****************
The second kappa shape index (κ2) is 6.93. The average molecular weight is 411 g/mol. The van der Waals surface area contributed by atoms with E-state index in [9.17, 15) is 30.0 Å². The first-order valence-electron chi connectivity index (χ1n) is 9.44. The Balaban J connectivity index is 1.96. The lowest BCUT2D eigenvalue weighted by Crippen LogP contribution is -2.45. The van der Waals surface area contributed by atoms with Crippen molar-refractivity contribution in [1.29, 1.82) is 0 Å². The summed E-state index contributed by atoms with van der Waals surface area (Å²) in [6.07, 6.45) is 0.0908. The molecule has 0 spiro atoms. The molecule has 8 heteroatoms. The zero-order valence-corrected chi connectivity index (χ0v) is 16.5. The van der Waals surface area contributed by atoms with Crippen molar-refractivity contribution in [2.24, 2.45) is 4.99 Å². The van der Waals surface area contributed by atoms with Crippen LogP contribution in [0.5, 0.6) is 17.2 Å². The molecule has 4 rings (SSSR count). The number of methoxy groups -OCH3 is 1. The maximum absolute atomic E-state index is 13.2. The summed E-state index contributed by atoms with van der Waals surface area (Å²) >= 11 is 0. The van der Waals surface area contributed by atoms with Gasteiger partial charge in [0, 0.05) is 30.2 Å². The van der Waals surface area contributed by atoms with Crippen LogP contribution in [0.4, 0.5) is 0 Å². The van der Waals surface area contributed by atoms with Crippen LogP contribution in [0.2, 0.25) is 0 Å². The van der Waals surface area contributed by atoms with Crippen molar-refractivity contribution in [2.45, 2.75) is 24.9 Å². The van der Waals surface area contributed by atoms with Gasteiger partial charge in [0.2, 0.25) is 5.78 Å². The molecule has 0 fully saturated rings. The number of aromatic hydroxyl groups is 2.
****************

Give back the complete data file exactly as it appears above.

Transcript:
The second kappa shape index (κ2) is 6.93. The average molecular weight is 411 g/mol. The van der Waals surface area contributed by atoms with E-state index in [9.17, 15) is 30.0 Å². The first-order valence-electron chi connectivity index (χ1n) is 9.44. The Balaban J connectivity index is 1.96. The lowest BCUT2D eigenvalue weighted by Crippen LogP contribution is -2.45. The van der Waals surface area contributed by atoms with Crippen molar-refractivity contribution in [1.29, 1.82) is 0 Å². The summed E-state index contributed by atoms with van der Waals surface area (Å²) in [6.07, 6.45) is 0.0908. The molecule has 0 spiro atoms. The molecule has 8 heteroatoms. The zero-order valence-corrected chi connectivity index (χ0v) is 16.5. The van der Waals surface area contributed by atoms with Crippen molar-refractivity contribution in [2.24, 2.45) is 4.99 Å². The van der Waals surface area contributed by atoms with Crippen LogP contribution in [0.5, 0.6) is 17.2 Å². The molecule has 4 rings (SSSR count). The number of methoxy groups -OCH3 is 1. The maximum absolute atomic E-state index is 13.2. The summed E-state index contributed by atoms with van der Waals surface area (Å²) >= 11 is 0. The van der Waals surface area contributed by atoms with Gasteiger partial charge in [0, 0.05) is 30.2 Å². The van der Waals surface area contributed by atoms with Crippen LogP contribution in [0.4, 0.5) is 0 Å². The van der Waals surface area contributed by atoms with Crippen LogP contribution in [0.2, 0.25) is 0 Å². The van der Waals surface area contributed by atoms with Crippen molar-refractivity contribution in [2.45, 2.75) is 24.9 Å². The van der Waals surface area contributed by atoms with Gasteiger partial charge in [0.2, 0.25) is 5.78 Å². The molecule has 0 fully saturated rings. The number of aromatic hydroxyl groups is 2.